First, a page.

Inside My Renovation Binder
One of the things we unearthed in our move was my old renovation binder. I shared it on Instagram and lots of you asked for more details so… here ya go! Eight years ago we bought our first house and there was loooots of work to be done. Our home inspector met us in the driveway, and looked us dead in the eye and asked what our intentions were with the house, so yeah…
1. Keep everything in one place
In order to keep a handle on it all, I put together this renovation binder and it was a LIFESAVER. I divided the binder into the following sections: Obviously these sections might be different from you, but we were essentially going through our home inspection and checking things off our list.
2. Meet and Interview Contractors
Since we were new to the area, I didn’t yet have a list of contractors so I met with lots and lots of people to get estimates and see what they had to say about the scope of work. I tucked all of their business cards into card holder and filed away every estimate that was given to use in writing.
3. Compare and Collect Estimates and Contacts
I set up a spreadsheet to keep track of all our contractors, their contact numbers, addresses, any suggestions they had, and then of course their estimate. It was helpful to see who had the highest numbers, but also any notes I had about how long they thought the job would take, when they could start etc. etc.
4. Keep Work Lists and Reports on Hand
By the end of this post, you’ll probably be wondering why we even bought that first house… it had great bones and I’m so proud that we brought her back to life a bit. So… reports. We had a bunch of those. Reports for mold remediation. Reports for FEMA regulations. Reports for planning and zoning. I had a section in the binder for reports. A big one.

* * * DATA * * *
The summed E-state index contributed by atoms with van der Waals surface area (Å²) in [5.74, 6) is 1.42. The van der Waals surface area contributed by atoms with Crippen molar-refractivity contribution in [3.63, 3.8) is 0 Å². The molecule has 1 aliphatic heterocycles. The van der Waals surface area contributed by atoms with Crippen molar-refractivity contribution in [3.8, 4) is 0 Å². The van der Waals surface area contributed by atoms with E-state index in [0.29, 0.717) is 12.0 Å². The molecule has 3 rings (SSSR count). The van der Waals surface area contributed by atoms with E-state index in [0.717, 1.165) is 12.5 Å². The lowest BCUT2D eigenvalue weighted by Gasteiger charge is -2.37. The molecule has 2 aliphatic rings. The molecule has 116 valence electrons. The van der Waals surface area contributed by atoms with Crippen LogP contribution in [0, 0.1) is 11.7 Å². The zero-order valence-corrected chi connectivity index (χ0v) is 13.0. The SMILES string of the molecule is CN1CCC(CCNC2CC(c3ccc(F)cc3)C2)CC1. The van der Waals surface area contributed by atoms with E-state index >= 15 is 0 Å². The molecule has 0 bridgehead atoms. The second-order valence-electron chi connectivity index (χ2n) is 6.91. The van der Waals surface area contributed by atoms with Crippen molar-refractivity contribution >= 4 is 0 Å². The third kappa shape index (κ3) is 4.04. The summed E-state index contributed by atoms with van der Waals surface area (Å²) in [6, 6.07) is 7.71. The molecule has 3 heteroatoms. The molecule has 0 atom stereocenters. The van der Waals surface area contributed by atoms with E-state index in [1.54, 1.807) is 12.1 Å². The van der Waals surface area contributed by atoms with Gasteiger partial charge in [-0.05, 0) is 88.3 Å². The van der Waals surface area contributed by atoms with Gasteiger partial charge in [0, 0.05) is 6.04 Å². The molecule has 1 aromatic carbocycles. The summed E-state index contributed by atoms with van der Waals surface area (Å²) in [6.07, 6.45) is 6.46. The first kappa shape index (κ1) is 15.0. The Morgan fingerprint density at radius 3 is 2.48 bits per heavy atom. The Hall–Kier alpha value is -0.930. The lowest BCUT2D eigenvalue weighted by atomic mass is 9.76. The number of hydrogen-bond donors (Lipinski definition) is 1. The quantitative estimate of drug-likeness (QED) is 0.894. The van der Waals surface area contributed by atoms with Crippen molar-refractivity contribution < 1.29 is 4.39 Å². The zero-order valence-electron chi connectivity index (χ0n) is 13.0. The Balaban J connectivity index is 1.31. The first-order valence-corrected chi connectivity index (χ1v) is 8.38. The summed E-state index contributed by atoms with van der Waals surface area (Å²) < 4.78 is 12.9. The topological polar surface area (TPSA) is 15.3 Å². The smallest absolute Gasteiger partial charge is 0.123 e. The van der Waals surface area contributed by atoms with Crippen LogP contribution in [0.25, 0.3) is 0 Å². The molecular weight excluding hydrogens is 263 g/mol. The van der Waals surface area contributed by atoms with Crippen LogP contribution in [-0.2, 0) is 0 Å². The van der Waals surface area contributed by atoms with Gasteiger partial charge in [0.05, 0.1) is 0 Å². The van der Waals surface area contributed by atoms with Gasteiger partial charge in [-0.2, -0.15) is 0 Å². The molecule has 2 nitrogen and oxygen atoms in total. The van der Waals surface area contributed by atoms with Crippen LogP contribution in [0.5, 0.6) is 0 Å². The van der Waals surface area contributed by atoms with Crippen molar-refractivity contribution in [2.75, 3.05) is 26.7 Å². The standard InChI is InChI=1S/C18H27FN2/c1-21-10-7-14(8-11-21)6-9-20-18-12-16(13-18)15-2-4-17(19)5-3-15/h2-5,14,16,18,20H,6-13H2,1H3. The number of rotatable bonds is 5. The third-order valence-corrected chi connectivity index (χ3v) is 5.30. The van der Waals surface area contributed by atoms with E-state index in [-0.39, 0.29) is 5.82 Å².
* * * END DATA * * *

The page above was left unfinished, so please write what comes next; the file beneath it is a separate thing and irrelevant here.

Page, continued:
5. Store Guidelines, Applications and… a checkbook
Our house was in the historic district of town which meant that anything we did to the exterior had to be reviewed and approved. The process was annoying, but required an application and/ or a work order. I had one section of the binder for the historic district commission guidelines, blank paperwork, and any approved application forms. Also, a check book… this was helpful for deposits, etc.
6. Specs and Product Tear sheets
Finally, I had a section for any products or specs that I needed. Windows, patio materials, carpet samples… that kind of a thing. The number of times a contractor has called me asking for the exact measurements or details of a product… well, it’s a lot. This saved me scrambling to find it on my phone or to, gasp, remember.
At one point, architectural plans were part of the renovation binder… but they ended up taking up too much room. A few isolated sketches for landscaping or a shelving unit tucked into the back pocket for reference. I also had a binder for my design decision and inspo. Pinterest quickly made this process easier but I always liked to have some place to store samples or swatches!
Eventually, here’s how the house looked from the exterior. Head over to my First Home Tour to see the extreme before/ afters… Also, keep in mind that I have come a LONG way with my photography/ styling/ decor so…